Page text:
The Royal St. George's opened only seven years before it hosted the first-ever Open Championship outside Scotland, in 1894. For the next half century the course hosted the tournament repeatedly, but by the time of Bobby Locke's victory there in 1949, the infrastructure of Kent had become incapable of handling the ever-increasing crowds. Thankfully the city improved its transportation system, and Royal St. George's has since 1981 again become a regular site for the Open. The challenge here is truly monumental; it is as if the course itself fights back against the player, while at the same time creating opportunities for golfing glory. The course is especially dear to Londoners, since it is probably the only links course that they can enjoy fully without an overnight trip. Great deference is given to the pace of play, with three and four balls being the maximum permitted out of hours or from alternative starting points.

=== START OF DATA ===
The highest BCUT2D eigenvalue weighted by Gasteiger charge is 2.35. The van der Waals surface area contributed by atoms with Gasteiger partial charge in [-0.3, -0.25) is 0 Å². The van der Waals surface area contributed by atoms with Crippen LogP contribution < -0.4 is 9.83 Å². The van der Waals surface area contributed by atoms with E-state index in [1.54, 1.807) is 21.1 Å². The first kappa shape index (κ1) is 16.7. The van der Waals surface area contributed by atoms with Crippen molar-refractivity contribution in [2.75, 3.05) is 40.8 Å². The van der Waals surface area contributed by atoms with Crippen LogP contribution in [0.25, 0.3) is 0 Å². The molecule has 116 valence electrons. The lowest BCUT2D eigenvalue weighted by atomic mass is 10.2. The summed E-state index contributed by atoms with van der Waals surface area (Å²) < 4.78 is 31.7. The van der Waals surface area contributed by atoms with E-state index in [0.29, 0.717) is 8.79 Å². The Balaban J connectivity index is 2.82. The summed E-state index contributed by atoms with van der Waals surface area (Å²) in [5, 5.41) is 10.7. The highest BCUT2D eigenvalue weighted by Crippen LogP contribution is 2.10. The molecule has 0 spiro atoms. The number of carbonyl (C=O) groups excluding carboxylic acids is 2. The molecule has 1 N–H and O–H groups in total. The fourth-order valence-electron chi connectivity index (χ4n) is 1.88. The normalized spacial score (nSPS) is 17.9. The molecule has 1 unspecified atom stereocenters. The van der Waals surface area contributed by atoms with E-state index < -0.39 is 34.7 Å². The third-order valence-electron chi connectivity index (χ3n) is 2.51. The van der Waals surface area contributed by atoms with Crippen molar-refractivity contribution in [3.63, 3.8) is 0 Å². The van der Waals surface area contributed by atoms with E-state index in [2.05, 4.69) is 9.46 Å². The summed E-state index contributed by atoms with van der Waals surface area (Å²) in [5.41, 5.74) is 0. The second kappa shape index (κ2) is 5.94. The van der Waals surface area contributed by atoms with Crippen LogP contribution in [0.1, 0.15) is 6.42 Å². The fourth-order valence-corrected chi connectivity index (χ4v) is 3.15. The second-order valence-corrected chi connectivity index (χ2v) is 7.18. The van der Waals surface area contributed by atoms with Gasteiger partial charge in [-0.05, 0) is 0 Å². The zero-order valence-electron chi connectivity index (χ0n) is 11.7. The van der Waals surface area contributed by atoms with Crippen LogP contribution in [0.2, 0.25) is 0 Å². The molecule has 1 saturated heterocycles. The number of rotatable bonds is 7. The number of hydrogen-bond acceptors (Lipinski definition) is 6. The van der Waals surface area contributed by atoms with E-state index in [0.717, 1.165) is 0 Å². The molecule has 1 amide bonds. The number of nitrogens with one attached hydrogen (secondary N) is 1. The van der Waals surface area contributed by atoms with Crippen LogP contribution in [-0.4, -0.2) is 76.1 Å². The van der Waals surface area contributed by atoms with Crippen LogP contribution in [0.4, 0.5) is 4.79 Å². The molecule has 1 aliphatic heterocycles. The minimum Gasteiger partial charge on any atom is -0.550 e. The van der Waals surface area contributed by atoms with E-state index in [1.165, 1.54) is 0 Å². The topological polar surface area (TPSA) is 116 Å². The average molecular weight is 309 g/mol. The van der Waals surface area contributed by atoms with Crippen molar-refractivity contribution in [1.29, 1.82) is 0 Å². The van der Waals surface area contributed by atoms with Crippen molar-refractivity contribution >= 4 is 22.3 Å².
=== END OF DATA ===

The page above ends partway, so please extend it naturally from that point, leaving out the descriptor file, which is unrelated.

William Laidlaw Purves, Frank Pennink